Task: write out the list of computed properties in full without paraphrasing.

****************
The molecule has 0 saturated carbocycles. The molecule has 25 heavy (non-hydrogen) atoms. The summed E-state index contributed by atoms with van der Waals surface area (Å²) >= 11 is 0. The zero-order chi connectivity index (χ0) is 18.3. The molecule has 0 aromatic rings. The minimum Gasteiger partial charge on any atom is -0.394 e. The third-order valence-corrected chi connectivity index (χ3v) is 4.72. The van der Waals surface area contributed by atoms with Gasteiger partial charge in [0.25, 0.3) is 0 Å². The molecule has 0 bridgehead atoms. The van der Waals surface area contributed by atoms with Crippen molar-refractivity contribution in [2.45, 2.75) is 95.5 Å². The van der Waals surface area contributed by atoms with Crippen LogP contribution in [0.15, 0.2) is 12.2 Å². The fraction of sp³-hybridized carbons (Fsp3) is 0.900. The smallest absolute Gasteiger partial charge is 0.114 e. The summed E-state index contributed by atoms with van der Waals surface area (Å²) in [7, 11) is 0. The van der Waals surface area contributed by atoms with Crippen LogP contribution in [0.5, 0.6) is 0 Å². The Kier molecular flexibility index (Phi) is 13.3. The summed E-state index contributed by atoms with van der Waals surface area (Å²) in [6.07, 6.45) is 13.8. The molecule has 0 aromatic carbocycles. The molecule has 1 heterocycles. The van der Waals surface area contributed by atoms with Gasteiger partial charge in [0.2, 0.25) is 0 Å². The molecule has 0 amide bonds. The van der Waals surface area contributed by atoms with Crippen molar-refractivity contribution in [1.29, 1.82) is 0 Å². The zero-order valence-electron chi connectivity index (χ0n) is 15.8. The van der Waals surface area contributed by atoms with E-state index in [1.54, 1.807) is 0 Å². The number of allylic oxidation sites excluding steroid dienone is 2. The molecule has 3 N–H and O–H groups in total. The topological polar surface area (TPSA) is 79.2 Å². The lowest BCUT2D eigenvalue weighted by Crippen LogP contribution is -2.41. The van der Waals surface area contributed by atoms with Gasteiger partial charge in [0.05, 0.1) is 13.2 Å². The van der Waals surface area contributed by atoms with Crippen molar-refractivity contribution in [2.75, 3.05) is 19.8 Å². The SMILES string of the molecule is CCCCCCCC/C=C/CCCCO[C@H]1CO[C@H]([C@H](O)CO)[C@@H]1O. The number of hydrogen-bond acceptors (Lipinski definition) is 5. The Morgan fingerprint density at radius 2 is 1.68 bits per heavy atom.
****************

The molecule has 0 saturated carbocycles. The molecule has 25 heavy (non-hydrogen) atoms. The summed E-state index contributed by atoms with van der Waals surface area (Å²) >= 11 is 0. The zero-order chi connectivity index (χ0) is 18.3. The molecule has 0 aromatic rings. The minimum Gasteiger partial charge on any atom is -0.394 e. The third-order valence-corrected chi connectivity index (χ3v) is 4.72. The van der Waals surface area contributed by atoms with Gasteiger partial charge in [0.25, 0.3) is 0 Å². The molecule has 0 bridgehead atoms. The van der Waals surface area contributed by atoms with Crippen molar-refractivity contribution in [2.45, 2.75) is 95.5 Å². The van der Waals surface area contributed by atoms with Crippen LogP contribution in [0.15, 0.2) is 12.2 Å². The fraction of sp³-hybridized carbons (Fsp3) is 0.900. The smallest absolute Gasteiger partial charge is 0.114 e. The summed E-state index contributed by atoms with van der Waals surface area (Å²) in [7, 11) is 0. The van der Waals surface area contributed by atoms with Crippen LogP contribution in [0.5, 0.6) is 0 Å². The Kier molecular flexibility index (Phi) is 13.3. The summed E-state index contributed by atoms with van der Waals surface area (Å²) in [6.07, 6.45) is 13.8. The molecule has 0 aromatic carbocycles. The molecule has 1 heterocycles. The van der Waals surface area contributed by atoms with Gasteiger partial charge in [0.2, 0.25) is 0 Å². The molecule has 0 amide bonds. The van der Waals surface area contributed by atoms with Crippen molar-refractivity contribution in [1.29, 1.82) is 0 Å². The zero-order valence-electron chi connectivity index (χ0n) is 15.8. The van der Waals surface area contributed by atoms with E-state index in [1.54, 1.807) is 0 Å². The number of allylic oxidation sites excluding steroid dienone is 2. The molecule has 3 N–H and O–H groups in total. The topological polar surface area (TPSA) is 79.2 Å². The lowest BCUT2D eigenvalue weighted by Crippen LogP contribution is -2.41. The van der Waals surface area contributed by atoms with Gasteiger partial charge in [0.05, 0.1) is 13.2 Å². The van der Waals surface area contributed by atoms with Crippen molar-refractivity contribution in [2.75, 3.05) is 19.8 Å². The SMILES string of the molecule is CCCCCCCC/C=C/CCCCO[C@H]1CO[C@H]([C@H](O)CO)[C@@H]1O. The number of hydrogen-bond acceptors (Lipinski definition) is 5. The Morgan fingerprint density at radius 2 is 1.68 bits per heavy atom.